As Mr. Mandel has said, he and his wife “collected to enrich their lives” and the result is a powerful and personal collection that has remained largely unseen by the public until now. Inspired by the legendary Leo Castelli, who encouraged the couple to focus on a core group of artists, and Arne Glimcher of Pace Gallery, the Mandels carefully assembled their collection over decades. The works have been thoughtfully installed in their homes - creating dynamic juxtapositions of Joan Miró with David Smith, and Roy Lichtenstein with Willem de Kooning - and enjoyed each and every day.

Joan Miró, Femme, oiseau. Painted circa 1969. Oil on canvas. Estimate $10/15 million
One of the great masterpieces of Joan Miró’s late career, Femme, oiseau recalls the work of the abstract expressionists on whom the artist had been a great influence. Dating from circa 1969, the arresting oil is a poetic example of abstraction at its most daring with expressive brushwork instead of the women, stars, birds and moons that had been found in his earlier painting. Miró builds the present composition using a pictorial lexicon of signs and symbols, while still referencing recognizable objects, such as human figures. Working with thick lines and monochromatic spaces as his central compositional elements, Miró fully explored the possibilities of movement within a two dimensional field.

Barnett Newman, Untitled, 1960. Brush and ink on paper. Estimate $800,000/1.2 million
A dramatic Untitled Barnett Newman work-on-paper from 1960 is one of a limited number of drawings that would inform the artist’s momentous The Stations of the Cross exhibition. The work is an intimate example of the artist’s revolutionary vertical ‘zip’ that would become his central visual motif. Untitled has been exhibited at many of the world’s foremost institutions including The Museum of Modern Art in New York, Tate in London, the Grand Palais and Centre Georges Pompidou in Paris, among others.

Mark Rothko, Untitled, 1969. Oil on paper mounted on canvas. Estimate $7/10 million
Mark Rothko’s 1969 Untitled work-on-paper is an archetypal embodiment of the artist’s legendary color-field compositions and was created the year before his death. While much of Rothko’s late work was characterized by a dark palette, Untitled boasts a ground of brilliant red emerging from serene fields of white and a warm orange. The cloud-like form of gestural white brushwork lends this example a stirring presence, testifying to the immense power of this medium for the artist who, in the twilight years of his career, focused his energies upon exploring the absolute limits of painting on paper. Untitled represents the exquisite culmination of Rothko’s career-long pursuit of aesthetic transcendence through the conflation of pure color and light.

Willem de Kooning, Untitled VI, 1978. Oil on canvas. Estimate: $8/12 million
Untitled VI dates from the watershed period when de Kooning returned to painting after a period in which he focused on sculpture. The 1978 work explodes with color executed in lush, sensuous paint strokes which denote the artist’s wealth of creativity and great resurgence of confidence in his masterful manipulation of oil paint during this time.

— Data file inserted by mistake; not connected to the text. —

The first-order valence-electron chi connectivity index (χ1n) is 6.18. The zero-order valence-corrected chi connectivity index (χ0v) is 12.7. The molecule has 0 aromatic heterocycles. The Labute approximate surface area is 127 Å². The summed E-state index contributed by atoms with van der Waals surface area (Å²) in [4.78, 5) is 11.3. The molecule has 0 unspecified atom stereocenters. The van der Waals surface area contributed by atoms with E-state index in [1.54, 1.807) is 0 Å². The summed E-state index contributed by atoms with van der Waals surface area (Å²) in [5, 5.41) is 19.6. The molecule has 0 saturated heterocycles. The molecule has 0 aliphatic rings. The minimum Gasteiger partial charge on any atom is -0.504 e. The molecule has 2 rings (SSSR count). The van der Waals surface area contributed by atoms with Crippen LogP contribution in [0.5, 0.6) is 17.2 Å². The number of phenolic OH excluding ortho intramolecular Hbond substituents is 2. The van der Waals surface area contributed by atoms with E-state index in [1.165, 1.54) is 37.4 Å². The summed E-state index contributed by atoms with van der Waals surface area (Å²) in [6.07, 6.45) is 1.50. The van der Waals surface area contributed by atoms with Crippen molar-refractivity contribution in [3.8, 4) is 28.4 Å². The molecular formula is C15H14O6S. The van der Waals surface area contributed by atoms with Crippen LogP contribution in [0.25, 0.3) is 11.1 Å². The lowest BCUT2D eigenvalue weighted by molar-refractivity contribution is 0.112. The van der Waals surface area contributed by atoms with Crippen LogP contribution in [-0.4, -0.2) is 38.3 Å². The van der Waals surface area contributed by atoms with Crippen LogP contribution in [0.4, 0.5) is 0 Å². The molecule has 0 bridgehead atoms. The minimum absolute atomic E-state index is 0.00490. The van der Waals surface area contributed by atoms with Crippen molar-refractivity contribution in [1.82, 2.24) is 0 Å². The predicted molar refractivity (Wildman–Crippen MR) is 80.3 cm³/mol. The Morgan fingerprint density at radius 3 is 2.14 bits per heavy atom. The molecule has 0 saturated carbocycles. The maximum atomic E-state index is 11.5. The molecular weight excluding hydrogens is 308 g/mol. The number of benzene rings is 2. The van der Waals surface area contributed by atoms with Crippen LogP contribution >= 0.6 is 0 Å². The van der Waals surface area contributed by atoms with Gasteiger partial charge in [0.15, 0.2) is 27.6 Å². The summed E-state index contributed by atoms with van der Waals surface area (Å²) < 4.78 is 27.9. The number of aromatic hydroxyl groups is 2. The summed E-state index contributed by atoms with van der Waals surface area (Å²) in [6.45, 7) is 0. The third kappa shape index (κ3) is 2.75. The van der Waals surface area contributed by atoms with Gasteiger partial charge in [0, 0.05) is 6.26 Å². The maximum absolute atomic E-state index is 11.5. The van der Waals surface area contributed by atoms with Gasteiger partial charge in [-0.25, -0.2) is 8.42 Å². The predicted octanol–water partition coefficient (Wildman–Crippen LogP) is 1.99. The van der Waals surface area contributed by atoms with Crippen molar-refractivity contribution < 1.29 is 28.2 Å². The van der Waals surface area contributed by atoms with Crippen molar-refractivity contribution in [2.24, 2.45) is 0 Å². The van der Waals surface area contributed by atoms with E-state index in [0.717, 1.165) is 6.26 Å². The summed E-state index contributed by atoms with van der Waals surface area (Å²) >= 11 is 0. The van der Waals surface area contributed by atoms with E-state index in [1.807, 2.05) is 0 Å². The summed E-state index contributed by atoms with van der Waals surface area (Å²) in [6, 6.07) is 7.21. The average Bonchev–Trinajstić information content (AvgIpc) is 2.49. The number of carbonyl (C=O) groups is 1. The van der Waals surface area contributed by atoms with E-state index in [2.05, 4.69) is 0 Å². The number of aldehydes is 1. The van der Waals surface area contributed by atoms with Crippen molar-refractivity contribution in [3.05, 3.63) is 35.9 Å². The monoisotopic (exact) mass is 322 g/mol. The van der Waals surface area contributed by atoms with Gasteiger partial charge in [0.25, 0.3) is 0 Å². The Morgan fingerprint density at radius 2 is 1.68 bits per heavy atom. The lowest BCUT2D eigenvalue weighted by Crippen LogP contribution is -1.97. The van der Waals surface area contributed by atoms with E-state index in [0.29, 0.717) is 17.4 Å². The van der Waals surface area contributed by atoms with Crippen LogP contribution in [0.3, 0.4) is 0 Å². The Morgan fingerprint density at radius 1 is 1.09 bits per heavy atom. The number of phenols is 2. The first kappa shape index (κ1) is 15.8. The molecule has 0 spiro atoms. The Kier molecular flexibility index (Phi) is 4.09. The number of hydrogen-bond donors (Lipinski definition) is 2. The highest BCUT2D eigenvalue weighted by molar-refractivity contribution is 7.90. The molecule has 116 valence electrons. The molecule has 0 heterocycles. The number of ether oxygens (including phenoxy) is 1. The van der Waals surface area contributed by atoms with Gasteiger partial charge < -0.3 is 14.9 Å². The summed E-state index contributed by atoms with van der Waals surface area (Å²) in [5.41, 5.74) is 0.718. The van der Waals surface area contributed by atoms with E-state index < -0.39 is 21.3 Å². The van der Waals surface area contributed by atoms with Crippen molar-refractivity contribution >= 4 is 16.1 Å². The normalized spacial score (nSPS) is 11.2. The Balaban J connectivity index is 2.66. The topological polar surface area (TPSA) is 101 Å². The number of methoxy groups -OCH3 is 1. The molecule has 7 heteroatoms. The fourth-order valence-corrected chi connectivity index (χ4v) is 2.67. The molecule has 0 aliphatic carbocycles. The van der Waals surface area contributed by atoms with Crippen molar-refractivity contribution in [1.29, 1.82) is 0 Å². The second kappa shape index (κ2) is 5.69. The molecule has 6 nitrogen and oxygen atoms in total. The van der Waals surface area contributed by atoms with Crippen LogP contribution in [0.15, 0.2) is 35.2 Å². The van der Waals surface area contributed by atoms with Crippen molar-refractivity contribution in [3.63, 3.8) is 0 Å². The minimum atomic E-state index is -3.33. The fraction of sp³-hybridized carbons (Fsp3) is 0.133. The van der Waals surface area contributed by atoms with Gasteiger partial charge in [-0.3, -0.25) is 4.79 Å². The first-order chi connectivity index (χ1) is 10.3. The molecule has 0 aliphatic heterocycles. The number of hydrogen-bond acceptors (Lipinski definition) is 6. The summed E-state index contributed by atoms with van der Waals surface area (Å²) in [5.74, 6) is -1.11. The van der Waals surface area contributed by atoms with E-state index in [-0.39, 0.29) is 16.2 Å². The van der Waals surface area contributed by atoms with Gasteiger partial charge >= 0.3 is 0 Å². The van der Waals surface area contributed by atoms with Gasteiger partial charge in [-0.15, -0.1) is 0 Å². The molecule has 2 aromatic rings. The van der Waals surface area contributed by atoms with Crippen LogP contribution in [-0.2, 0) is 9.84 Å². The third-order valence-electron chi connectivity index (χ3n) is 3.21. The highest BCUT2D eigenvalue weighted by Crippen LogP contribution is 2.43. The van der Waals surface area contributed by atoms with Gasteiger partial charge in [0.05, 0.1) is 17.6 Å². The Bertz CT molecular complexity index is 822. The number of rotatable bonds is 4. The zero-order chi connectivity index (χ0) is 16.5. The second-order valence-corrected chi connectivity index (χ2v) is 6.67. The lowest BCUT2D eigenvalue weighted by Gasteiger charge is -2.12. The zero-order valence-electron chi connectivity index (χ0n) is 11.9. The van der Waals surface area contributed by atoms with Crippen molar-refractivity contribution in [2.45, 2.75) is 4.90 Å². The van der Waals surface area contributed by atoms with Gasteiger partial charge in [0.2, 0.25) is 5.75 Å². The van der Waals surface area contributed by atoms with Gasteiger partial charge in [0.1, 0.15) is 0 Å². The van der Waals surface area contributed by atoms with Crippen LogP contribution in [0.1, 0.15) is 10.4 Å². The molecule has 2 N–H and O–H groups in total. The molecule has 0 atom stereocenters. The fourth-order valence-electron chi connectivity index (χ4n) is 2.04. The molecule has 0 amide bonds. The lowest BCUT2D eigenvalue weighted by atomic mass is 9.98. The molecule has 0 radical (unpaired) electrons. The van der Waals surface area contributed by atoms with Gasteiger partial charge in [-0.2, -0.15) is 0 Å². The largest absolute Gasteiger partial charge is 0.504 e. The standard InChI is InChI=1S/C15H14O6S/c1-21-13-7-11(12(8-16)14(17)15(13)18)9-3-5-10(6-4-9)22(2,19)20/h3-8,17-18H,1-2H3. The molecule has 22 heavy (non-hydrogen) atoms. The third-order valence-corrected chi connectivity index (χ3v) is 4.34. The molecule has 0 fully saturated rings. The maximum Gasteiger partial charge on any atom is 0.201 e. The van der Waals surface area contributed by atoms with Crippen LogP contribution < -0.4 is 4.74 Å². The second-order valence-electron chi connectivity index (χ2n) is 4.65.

De Kooning was one of the abstract expressionists from whom Joan Miró took inspiration for his later works such as Femme, oiseau. The work uses a language of signs and symbols while still referencing human figures to explore the possibilities of movement on canvas. Extraordinarily colorful, Femme, oiseau was completed in Miró’s Palma studio and remained in his collection until his death.

Roy Lichtenstein, Girl with Still Life in Landscape, 1976. Oil and Magna on canvas. Estimate: $7/10 million
With compressed space and symbols echoing many of the movement’s masters, the enduring influence of Surrealism is evident in Roy Lichtenstein’s Girl with Still Life in Landscape from 1976. The cropped comic strip speech bubble floats away from the artist’s iconic blonde girl, who seduces the viewer from within a dream landscape amidst an array of important Surrealist motifs such as the pyramid, moon, starfish, apple, tree and sailboat. A paragon of the artist’s celebrated Surrealist paintings, Girl with Still Life in Landscape is one of few works from this series remaining in private hands, with many held in renowned institutional collections such as the Solomon R. Guggenheim Museum, The Metropolitan Museum of Art, and the Louisiana Museum of Modern Art, Denmark, among others.

Donald Judd, Untitled (Stack), 1993. Brass and green Plexiglas, in ten parts. Estimate $8/12 million
Untitled (Stack) from 1993 is a pivotal example of Donald Judd’s seminal group of works known as stacks, which he began in 1965. The work was acquired by the Mandels in the same year as its execution and as such has remained unseen by the public. Ten rectangular units of glistening polished brass and green Plexiglas exemplify this iconic format for the artist in a grand scale, with the reduced composition of forms embodying the central tenets of Judd’s artistic practice.

Andy Warhol, Flowers, 1964. Acrylic and silkscreen ink on canvas. Estimate $2/3 million
The Mandels first saw Andy Warhol’s Flowers hanging behind Leo Castelli’s desk during a visit to his gallery. The legendary dealer at first refused to sell the work as it was from his personal collection but relented six months later. The 1964 work is a prime example of the Flower series, which was a significant departure towards the abstract both aesthetically and thematically for Warhol following the Death and Disaster series of the early 1960s. Executed in an intensely blue palette crisply rendered against a brilliant green background, Flowers is an exceptionally vibrant example from this renowned body of work.

*This is an excerpt from a quote by Vartan Gregorian, president, Carnegie Corporation of New York. The quote appears in its entirety on the back cover of Mr. Mandel’s book, It’s All About Who You Hire, How They Lead,…and Other Essential Advice from a Self-Made Leader, San Francisco, 2012.